Popularized by the 2006 film “Idiocracy”, in which an ordinary man wakes up 500 years in the future to find he is the most intelligent man on the planet, the theory has gained traction thanks to research that showed how human brains shrunk between 1.9 million and 10,000 years ago. Why? Thanks to technological advances in agriculture, health and many more walks of life, we now have to do so much less to survive. Following evolutionary theory, it’s not just people with larger brains who are being selected.

 

It could even extend to a smaller human altogether, as Adina Mahalli from Enlightened Reality told us:

 

“The theory of evolution would point to a smaller human being in the future. This is largely due to the fact that survival no longer depends on being the largest, strongest person in the species.

 

“Likewise, reproductive success is now dependent on a wide variety of metrics, including financial abilities. In the future, the more technologically savvy people will likely be the most successful. In light of this, human beings will begin to shrink.”

 

A Second Eyelid

Mindy’s final change is possibly her most outlandish. One area we’re yet to touch on is the eyes. Research into screens causing headaches, eye strain, and even blindness is well established – so how does Mindy’s body look to combat this? We spoke to Kasun Ratnayake from the University of Toledo, who suggested a radical evolutionary development that could limit the amount of harmful light our eyes are exposed to:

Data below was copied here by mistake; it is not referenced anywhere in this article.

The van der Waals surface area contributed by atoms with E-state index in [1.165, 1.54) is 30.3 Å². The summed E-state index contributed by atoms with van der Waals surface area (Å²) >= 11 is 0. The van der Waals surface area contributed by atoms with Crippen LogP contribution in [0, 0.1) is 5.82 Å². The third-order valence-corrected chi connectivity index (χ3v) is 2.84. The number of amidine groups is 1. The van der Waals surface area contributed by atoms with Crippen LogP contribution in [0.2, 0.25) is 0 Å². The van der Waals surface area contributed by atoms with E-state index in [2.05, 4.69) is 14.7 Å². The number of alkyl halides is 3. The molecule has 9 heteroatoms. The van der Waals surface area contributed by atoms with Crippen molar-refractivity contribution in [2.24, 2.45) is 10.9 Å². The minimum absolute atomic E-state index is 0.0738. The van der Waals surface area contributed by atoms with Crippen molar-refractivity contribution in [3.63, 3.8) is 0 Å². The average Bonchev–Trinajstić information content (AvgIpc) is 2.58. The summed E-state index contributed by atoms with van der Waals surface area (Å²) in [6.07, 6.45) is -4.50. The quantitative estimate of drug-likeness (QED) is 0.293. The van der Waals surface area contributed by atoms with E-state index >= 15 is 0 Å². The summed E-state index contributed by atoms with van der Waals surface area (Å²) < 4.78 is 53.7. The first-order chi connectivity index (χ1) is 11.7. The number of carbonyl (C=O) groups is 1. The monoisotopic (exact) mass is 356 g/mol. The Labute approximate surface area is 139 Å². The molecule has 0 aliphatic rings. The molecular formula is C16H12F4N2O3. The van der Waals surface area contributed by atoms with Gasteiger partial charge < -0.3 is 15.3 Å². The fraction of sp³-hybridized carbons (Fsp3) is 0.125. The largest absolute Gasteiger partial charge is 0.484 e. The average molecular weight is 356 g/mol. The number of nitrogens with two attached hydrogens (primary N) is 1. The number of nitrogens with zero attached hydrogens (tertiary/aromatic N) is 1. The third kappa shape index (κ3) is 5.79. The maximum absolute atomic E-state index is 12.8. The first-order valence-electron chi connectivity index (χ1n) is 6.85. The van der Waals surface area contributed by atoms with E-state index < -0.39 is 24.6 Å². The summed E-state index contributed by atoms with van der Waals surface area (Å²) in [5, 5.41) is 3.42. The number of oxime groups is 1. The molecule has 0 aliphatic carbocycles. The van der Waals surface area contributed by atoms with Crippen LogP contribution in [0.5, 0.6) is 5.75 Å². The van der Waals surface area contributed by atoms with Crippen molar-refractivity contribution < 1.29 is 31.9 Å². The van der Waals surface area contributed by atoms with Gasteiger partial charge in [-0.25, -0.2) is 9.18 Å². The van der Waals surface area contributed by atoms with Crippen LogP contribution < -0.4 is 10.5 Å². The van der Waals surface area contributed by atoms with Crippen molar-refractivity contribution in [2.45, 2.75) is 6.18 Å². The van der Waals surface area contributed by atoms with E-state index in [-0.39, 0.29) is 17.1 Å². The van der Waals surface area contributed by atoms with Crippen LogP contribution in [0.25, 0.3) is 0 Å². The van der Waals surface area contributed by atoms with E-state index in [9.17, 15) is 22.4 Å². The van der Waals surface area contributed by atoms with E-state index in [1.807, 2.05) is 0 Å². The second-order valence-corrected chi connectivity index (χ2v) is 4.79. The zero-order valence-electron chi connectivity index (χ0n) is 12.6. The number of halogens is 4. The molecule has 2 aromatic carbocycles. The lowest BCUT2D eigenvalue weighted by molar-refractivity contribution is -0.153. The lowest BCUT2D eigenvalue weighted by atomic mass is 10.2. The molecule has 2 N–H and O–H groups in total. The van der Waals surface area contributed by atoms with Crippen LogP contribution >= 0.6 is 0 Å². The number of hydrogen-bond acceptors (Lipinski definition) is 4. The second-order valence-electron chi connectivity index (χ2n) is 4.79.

“Humans may develop a larger inner eyelid to prevent exposure to excessive light, or the lens of the eye may be evolutionary developed such that it blocks incoming blue light but not other high wavelength lights like green, yellow or red.”

 

Mindy’s sideways blink, coming from another inner eyelid that protects us from excessive exposure to light from tech devices, is the final evolutionary change to our futuristic, tech-effected human.

 

 

Tech Impact on Mental Health

 

There’s another tech-influenced element to Mindy that isn’t grounded in physical change – her mental state. Evidence is quickly mounting up that shows the damage technology can have on our mindset. Recent studies have fleshed out a link between Facebook use and a decline in your long-term wellbeing, and social media is also being blamed for increases in child anxiety and depression.

 

Dr. Sal Raichbach of the Ambrosia Treatment Center summarised current concerns:

 

“Privacy, safety, and full-fledged technology addictions are the leading concerns when it comes to communicating via technology. Technology has evolved faster than police, politicians, psychologists or parents can keep up.

 

What is clear is that using technology to communicate can make us more disconnected. Private conversations can be exploited with real consequences including causing trauma or ending careers. The safety of our children or our businesses can be compromised.”